WikiLeaks founder Julian Assange and his allies are fretting that the turmoil surrounding the transfer of power in Washington, D.C., is distracting from his appeal for a presidential pardon—and they are reaching out to perceived allies in the media to draw attention to his case.
At the request of Assange's partner, Stella Moris, WikiLeaks has appealed to media outlets across the political spectrum for ideas on how to best press President Donald Trump to grant him a pardon.
"Julian Assange's partner [Stella Moris] asked us to contact you," WikiLeaks wrote in a Thursday message to the Washington Free Beacon. "She was hoping that you may have ideas or contacts that could help convince Trump to pardon Assange."
Assange was indicted in 2010 on 17 charges of espionage for publishing classified U.S. military documents, but British courts ruled on Jan. 4 that he cannot be extradited to the United States to face the charges. The Free Beacon opposes pardons for espionage by enemies of the U.S. government.
Moris on Friday said she was working to gin up a broader campaign. "I asked WikiLeaks to reach out to some of its most influential followers for me, people from across the political spectrum," Moris told the Free Beacon. "I want to keep Julian's pardon from being drowned out by everything else that is going on."
Included in Moris's correspondence were an Amnesty International video declaring the organization's support for Assange; a recent New York Times op-ed by journalist Laura Poitras bemoaning her own prosecution for violating the Espionage Act; and a video from Moris presenting "the case for why Assange should be pardoned from a Republican perspective." The video includes clips of Fox News figures Tucker Carlson and Andrew Napolitano, Trump lawyer Rudy Giuliani, former Rep. Ron Paul (R., Texas), and former Alaska governor Sarah Palin (R.).
Trump praised WikiLeaks often during his 2016 campaign for president as the group Assange founded released internal communications of the Democratic National Committee and his opponent Hillary Clinton's top campaign officials. "WikiLeaks, I love Wikileaks," Trump said at one campaign rally.
The praise dissipated once Trump entered office. In the opening months of his presidency, while Assange was being held at the Ecuadorian embassy in London, Trump said it was "okay with" him if Assange were arrested. And, in 2019, Trump said he knew nothing about WikiLeaks.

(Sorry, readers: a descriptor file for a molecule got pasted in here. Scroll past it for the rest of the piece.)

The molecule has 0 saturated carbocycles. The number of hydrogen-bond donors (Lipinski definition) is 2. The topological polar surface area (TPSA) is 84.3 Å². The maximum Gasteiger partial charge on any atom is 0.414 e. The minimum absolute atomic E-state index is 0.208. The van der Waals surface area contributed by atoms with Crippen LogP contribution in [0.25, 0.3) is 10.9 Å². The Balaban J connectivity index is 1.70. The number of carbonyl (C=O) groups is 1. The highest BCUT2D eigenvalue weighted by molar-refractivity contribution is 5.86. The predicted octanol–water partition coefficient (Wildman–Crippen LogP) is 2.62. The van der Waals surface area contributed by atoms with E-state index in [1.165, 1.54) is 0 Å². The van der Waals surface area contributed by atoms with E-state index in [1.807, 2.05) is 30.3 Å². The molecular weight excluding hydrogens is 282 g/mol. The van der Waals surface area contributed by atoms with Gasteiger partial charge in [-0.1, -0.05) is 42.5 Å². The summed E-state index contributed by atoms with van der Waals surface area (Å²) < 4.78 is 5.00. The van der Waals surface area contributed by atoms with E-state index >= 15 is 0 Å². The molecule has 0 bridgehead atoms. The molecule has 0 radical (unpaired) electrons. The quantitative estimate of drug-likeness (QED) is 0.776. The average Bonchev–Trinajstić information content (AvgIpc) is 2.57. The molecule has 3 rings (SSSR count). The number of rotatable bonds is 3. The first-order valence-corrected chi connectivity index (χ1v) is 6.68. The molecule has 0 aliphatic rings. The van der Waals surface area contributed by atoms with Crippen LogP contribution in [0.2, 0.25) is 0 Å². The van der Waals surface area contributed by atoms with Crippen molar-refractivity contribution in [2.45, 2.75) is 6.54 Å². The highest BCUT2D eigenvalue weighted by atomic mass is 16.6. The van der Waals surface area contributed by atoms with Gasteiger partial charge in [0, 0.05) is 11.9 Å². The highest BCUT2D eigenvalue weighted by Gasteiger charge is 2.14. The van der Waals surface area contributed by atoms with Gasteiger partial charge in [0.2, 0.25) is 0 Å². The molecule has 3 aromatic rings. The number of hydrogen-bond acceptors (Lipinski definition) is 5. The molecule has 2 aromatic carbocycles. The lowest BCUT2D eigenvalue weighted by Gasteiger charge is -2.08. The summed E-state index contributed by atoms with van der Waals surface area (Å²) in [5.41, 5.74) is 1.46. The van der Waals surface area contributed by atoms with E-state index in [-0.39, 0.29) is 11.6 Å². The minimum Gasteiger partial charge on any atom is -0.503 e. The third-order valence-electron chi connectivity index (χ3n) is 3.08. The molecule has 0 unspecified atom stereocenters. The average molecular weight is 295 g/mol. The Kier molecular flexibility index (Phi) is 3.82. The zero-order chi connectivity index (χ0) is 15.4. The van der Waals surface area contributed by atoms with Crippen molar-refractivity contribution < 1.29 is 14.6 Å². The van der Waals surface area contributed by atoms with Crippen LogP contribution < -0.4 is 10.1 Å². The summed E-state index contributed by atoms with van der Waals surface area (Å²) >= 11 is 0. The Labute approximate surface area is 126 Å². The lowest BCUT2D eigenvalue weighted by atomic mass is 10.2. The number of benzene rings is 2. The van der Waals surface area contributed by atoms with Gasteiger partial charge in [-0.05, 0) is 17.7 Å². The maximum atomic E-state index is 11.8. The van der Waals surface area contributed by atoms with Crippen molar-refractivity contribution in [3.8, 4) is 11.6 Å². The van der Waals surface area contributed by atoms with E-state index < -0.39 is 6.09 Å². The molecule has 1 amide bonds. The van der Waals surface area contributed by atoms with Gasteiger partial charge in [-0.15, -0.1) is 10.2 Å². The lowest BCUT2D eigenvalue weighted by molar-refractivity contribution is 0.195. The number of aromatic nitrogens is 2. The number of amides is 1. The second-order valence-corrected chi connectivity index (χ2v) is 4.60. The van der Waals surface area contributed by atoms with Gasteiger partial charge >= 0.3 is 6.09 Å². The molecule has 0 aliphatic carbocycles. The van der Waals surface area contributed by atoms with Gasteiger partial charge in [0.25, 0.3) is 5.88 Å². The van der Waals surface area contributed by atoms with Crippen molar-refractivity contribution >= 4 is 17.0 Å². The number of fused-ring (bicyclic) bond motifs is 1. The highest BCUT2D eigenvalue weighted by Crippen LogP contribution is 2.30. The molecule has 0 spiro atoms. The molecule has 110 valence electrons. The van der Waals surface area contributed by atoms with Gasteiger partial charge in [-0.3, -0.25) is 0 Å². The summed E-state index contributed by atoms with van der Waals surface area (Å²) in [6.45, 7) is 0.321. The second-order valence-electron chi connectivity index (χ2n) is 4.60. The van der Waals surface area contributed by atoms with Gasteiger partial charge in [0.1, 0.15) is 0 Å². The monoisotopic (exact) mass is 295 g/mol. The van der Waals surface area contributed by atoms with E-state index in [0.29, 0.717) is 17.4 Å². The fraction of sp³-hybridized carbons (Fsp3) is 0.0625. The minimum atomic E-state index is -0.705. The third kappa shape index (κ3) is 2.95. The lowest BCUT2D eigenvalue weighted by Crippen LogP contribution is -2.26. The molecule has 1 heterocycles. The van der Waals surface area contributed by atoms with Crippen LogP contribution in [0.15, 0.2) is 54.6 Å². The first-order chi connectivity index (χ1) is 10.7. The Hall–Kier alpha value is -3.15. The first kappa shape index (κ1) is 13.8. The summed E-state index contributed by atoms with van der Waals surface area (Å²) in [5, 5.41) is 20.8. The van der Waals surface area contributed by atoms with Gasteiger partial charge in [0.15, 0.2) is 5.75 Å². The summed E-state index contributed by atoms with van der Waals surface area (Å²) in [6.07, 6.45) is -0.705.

"I know nothing about WikiLeaks. It's not my thing," Trump said in April 2019. "I know there is something having to do with Julian Assange."
Assange's supporters had been optimistic about the prospects of a presidential pardon. There was a surge in media speculation that Trump would issue a wave of pardons during his final days in office, but that was all derailed last Wednesday when supporters of the president stormed the U.S. Capitol to challenge the results of the 2020 presidential election.
Trump's tumultuous final days have instead been overshadowed by a second impeachment and government efforts to ensure that next week's transfer of power to President-elect Joe Biden remains peaceful.
Assange's charges in the United States stem from his 2010 hack and release of classified U.S. military documents, the largest unauthorized release of classified materials in U.S. history. Ecuador revoked his asylum status in 2019, which led to his arrest by British authorities.
At the time of Assange's initial crimes in 2010, Trump called the release of classified information "disgraceful" and suggested that Assange should face the death penalty.
Chelsea Manning, the military intelligence officer who provided Assange with the documents, had her 35-year sentence commuted in the final days of President Barack Obama's presidency. Manning has since been thrown back in prison for refusing to testify in the government's case against Assange.